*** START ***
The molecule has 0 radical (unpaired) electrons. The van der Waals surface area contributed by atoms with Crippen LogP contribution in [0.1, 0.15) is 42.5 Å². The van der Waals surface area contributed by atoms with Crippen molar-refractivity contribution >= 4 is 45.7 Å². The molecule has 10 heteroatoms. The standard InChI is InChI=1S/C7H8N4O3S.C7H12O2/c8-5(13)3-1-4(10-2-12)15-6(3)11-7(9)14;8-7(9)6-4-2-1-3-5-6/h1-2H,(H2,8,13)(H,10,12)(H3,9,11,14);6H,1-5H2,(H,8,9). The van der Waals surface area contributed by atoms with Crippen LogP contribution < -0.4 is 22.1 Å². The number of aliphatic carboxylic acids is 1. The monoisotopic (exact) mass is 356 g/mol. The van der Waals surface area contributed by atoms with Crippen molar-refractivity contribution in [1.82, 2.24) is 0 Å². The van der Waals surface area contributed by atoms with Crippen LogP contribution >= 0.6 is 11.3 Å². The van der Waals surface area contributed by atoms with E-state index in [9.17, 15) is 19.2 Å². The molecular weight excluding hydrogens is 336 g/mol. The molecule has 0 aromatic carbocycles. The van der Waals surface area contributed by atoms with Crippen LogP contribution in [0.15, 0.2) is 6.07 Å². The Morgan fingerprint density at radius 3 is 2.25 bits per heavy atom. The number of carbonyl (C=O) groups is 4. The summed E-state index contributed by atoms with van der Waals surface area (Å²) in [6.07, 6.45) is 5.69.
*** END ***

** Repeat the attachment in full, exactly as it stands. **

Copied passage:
The molecule has 0 radical (unpaired) electrons. The van der Waals surface area contributed by atoms with Crippen LogP contribution in [0.1, 0.15) is 42.5 Å². The van der Waals surface area contributed by atoms with Crippen molar-refractivity contribution >= 4 is 45.7 Å². The molecule has 10 heteroatoms. The standard InChI is InChI=1S/C7H8N4O3S.C7H12O2/c8-5(13)3-1-4(10-2-12)15-6(3)11-7(9)14;8-7(9)6-4-2-1-3-5-6/h1-2H,(H2,8,13)(H,10,12)(H3,9,11,14);6H,1-5H2,(H,8,9). The van der Waals surface area contributed by atoms with Crippen LogP contribution < -0.4 is 22.1 Å². The number of aliphatic carboxylic acids is 1. The monoisotopic (exact) mass is 356 g/mol. The van der Waals surface area contributed by atoms with Crippen molar-refractivity contribution in [1.82, 2.24) is 0 Å². The van der Waals surface area contributed by atoms with Crippen LogP contribution >= 0.6 is 11.3 Å². The van der Waals surface area contributed by atoms with E-state index in [9.17, 15) is 19.2 Å². The molecular weight excluding hydrogens is 336 g/mol. The molecule has 0 aromatic carbocycles. The van der Waals surface area contributed by atoms with Crippen LogP contribution in [0.15, 0.2) is 6.07 Å². The Morgan fingerprint density at radius 3 is 2.25 bits per heavy atom. The number of carbonyl (C=O) groups is 4. The summed E-state index contributed by atoms with van der Waals surface area (Å²) in [6.07, 6.45) is 5.69.